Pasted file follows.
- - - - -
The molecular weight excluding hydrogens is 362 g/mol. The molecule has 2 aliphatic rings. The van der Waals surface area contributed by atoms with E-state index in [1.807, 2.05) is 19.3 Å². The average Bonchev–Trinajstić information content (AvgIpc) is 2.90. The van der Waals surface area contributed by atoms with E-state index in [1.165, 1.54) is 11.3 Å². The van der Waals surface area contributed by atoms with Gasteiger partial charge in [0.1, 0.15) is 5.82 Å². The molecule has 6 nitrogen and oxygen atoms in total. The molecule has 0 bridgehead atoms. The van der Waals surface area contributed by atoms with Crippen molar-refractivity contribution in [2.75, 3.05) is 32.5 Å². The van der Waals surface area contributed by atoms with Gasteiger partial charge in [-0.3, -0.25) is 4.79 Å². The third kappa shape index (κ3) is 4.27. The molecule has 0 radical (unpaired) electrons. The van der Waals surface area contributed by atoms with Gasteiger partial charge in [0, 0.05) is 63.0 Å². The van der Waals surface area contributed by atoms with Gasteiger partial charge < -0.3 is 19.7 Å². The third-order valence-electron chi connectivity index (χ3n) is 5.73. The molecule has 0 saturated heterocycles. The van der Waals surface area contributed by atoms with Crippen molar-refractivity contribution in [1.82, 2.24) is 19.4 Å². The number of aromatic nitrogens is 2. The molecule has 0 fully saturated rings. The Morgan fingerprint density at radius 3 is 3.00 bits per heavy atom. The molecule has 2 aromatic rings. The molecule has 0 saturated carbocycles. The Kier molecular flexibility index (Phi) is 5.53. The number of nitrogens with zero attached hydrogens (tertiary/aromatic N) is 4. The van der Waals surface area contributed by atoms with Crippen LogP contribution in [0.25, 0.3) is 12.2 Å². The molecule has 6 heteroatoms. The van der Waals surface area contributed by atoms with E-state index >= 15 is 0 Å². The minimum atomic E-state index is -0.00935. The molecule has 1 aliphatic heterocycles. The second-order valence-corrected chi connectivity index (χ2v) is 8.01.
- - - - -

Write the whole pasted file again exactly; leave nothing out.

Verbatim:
The molecular weight excluding hydrogens is 362 g/mol. The molecule has 2 aliphatic rings. The van der Waals surface area contributed by atoms with E-state index in [1.807, 2.05) is 19.3 Å². The average Bonchev–Trinajstić information content (AvgIpc) is 2.90. The van der Waals surface area contributed by atoms with E-state index in [1.165, 1.54) is 11.3 Å². The van der Waals surface area contributed by atoms with Gasteiger partial charge in [0.1, 0.15) is 5.82 Å². The molecule has 6 nitrogen and oxygen atoms in total. The molecule has 0 bridgehead atoms. The van der Waals surface area contributed by atoms with Crippen molar-refractivity contribution in [2.75, 3.05) is 32.5 Å². The van der Waals surface area contributed by atoms with Gasteiger partial charge in [-0.3, -0.25) is 4.79 Å². The third kappa shape index (κ3) is 4.27. The molecule has 0 radical (unpaired) electrons. The van der Waals surface area contributed by atoms with Gasteiger partial charge in [0, 0.05) is 63.0 Å². The van der Waals surface area contributed by atoms with Gasteiger partial charge < -0.3 is 19.7 Å². The third-order valence-electron chi connectivity index (χ3n) is 5.73. The molecule has 0 saturated heterocycles. The van der Waals surface area contributed by atoms with Crippen molar-refractivity contribution in [1.82, 2.24) is 19.4 Å². The number of aromatic nitrogens is 2. The molecule has 0 fully saturated rings. The Morgan fingerprint density at radius 3 is 3.00 bits per heavy atom. The molecule has 2 aromatic rings. The molecule has 0 saturated carbocycles. The Kier molecular flexibility index (Phi) is 5.53. The number of nitrogens with zero attached hydrogens (tertiary/aromatic N) is 4. The van der Waals surface area contributed by atoms with Crippen LogP contribution in [0.25, 0.3) is 12.2 Å². The molecule has 6 heteroatoms. The van der Waals surface area contributed by atoms with E-state index >= 15 is 0 Å². The minimum atomic E-state index is -0.00935. The molecule has 1 aliphatic heterocycles. The second-order valence-corrected chi connectivity index (χ2v) is 8.01.